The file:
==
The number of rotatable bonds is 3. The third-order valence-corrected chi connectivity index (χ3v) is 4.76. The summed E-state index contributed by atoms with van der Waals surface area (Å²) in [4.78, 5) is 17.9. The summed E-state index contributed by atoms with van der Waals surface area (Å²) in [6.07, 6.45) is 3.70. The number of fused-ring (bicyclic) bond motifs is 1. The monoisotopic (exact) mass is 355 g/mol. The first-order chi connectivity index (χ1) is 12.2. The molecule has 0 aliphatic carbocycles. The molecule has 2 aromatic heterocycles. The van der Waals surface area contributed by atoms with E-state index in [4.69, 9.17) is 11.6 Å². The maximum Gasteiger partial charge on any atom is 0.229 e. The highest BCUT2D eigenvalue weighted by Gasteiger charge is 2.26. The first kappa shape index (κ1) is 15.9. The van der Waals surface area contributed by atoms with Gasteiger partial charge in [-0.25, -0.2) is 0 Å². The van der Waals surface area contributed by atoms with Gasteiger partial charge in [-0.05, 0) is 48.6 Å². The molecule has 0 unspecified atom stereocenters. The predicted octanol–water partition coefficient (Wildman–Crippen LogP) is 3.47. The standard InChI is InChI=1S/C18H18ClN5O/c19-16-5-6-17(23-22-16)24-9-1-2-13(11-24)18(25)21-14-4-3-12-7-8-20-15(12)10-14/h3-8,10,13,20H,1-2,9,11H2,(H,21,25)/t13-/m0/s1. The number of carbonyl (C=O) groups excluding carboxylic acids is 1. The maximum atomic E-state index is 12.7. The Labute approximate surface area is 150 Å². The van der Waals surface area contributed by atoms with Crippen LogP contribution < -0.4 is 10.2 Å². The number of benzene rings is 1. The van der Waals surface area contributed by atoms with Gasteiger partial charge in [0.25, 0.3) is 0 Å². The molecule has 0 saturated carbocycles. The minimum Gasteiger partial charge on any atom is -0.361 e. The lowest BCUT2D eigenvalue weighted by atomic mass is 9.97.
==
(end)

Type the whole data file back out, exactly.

The number of rotatable bonds is 3. The third-order valence-corrected chi connectivity index (χ3v) is 4.76. The summed E-state index contributed by atoms with van der Waals surface area (Å²) in [4.78, 5) is 17.9. The summed E-state index contributed by atoms with van der Waals surface area (Å²) in [6.07, 6.45) is 3.70. The number of fused-ring (bicyclic) bond motifs is 1. The monoisotopic (exact) mass is 355 g/mol. The first-order chi connectivity index (χ1) is 12.2. The molecule has 0 aliphatic carbocycles. The molecule has 2 aromatic heterocycles. The van der Waals surface area contributed by atoms with E-state index in [4.69, 9.17) is 11.6 Å². The maximum Gasteiger partial charge on any atom is 0.229 e. The highest BCUT2D eigenvalue weighted by Gasteiger charge is 2.26. The first kappa shape index (κ1) is 15.9. The van der Waals surface area contributed by atoms with Gasteiger partial charge in [-0.25, -0.2) is 0 Å². The van der Waals surface area contributed by atoms with Gasteiger partial charge in [-0.05, 0) is 48.6 Å². The molecule has 0 unspecified atom stereocenters. The predicted octanol–water partition coefficient (Wildman–Crippen LogP) is 3.47. The standard InChI is InChI=1S/C18H18ClN5O/c19-16-5-6-17(23-22-16)24-9-1-2-13(11-24)18(25)21-14-4-3-12-7-8-20-15(12)10-14/h3-8,10,13,20H,1-2,9,11H2,(H,21,25)/t13-/m0/s1. The number of carbonyl (C=O) groups excluding carboxylic acids is 1. The maximum atomic E-state index is 12.7. The Labute approximate surface area is 150 Å². The van der Waals surface area contributed by atoms with Crippen LogP contribution < -0.4 is 10.2 Å². The number of benzene rings is 1. The van der Waals surface area contributed by atoms with Gasteiger partial charge in [0.25, 0.3) is 0 Å². The molecule has 0 saturated carbocycles. The minimum Gasteiger partial charge on any atom is -0.361 e. The lowest BCUT2D eigenvalue weighted by atomic mass is 9.97.